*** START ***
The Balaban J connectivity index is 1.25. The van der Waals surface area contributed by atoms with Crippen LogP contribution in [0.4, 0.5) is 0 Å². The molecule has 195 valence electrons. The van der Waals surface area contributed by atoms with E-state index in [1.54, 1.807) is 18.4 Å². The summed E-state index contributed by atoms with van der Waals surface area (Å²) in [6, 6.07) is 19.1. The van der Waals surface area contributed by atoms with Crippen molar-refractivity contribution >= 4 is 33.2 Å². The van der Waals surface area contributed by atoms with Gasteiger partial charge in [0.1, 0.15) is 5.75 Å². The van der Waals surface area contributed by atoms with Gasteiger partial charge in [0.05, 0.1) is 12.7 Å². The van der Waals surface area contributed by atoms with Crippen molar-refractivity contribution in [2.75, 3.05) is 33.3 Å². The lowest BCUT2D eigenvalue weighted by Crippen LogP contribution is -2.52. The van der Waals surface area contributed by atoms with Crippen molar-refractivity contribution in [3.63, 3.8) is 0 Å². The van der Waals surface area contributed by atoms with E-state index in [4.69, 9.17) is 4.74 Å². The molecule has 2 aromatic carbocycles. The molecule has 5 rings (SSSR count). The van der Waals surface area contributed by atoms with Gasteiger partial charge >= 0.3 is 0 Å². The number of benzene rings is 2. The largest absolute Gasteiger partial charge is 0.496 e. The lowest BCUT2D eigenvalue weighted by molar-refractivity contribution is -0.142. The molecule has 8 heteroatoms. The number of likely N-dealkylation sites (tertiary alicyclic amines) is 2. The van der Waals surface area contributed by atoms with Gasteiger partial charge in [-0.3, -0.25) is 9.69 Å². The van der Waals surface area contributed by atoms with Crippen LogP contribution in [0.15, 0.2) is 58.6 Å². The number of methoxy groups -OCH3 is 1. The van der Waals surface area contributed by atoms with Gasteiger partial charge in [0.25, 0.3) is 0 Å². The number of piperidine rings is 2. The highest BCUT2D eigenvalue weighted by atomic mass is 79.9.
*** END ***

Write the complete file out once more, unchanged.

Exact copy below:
The Balaban J connectivity index is 1.25. The van der Waals surface area contributed by atoms with Crippen LogP contribution in [0.4, 0.5) is 0 Å². The molecule has 195 valence electrons. The van der Waals surface area contributed by atoms with E-state index in [1.54, 1.807) is 18.4 Å². The summed E-state index contributed by atoms with van der Waals surface area (Å²) in [6, 6.07) is 19.1. The van der Waals surface area contributed by atoms with Crippen molar-refractivity contribution >= 4 is 33.2 Å². The van der Waals surface area contributed by atoms with Gasteiger partial charge in [0.1, 0.15) is 5.75 Å². The van der Waals surface area contributed by atoms with Gasteiger partial charge in [0.05, 0.1) is 12.7 Å². The van der Waals surface area contributed by atoms with Crippen molar-refractivity contribution in [2.75, 3.05) is 33.3 Å². The lowest BCUT2D eigenvalue weighted by Crippen LogP contribution is -2.52. The van der Waals surface area contributed by atoms with Crippen molar-refractivity contribution in [3.63, 3.8) is 0 Å². The van der Waals surface area contributed by atoms with E-state index in [4.69, 9.17) is 4.74 Å². The molecule has 2 aromatic carbocycles. The molecule has 5 rings (SSSR count). The van der Waals surface area contributed by atoms with Gasteiger partial charge >= 0.3 is 0 Å². The number of benzene rings is 2. The largest absolute Gasteiger partial charge is 0.496 e. The lowest BCUT2D eigenvalue weighted by molar-refractivity contribution is -0.142. The molecule has 8 heteroatoms. The number of likely N-dealkylation sites (tertiary alicyclic amines) is 2. The van der Waals surface area contributed by atoms with Gasteiger partial charge in [-0.3, -0.25) is 9.69 Å². The van der Waals surface area contributed by atoms with Crippen LogP contribution in [0.15, 0.2) is 58.6 Å². The number of methoxy groups -OCH3 is 1. The van der Waals surface area contributed by atoms with Gasteiger partial charge in [0.25, 0.3) is 0 Å². The number of piperidine rings is 2. The highest BCUT2D eigenvalue weighted by atomic mass is 79.9.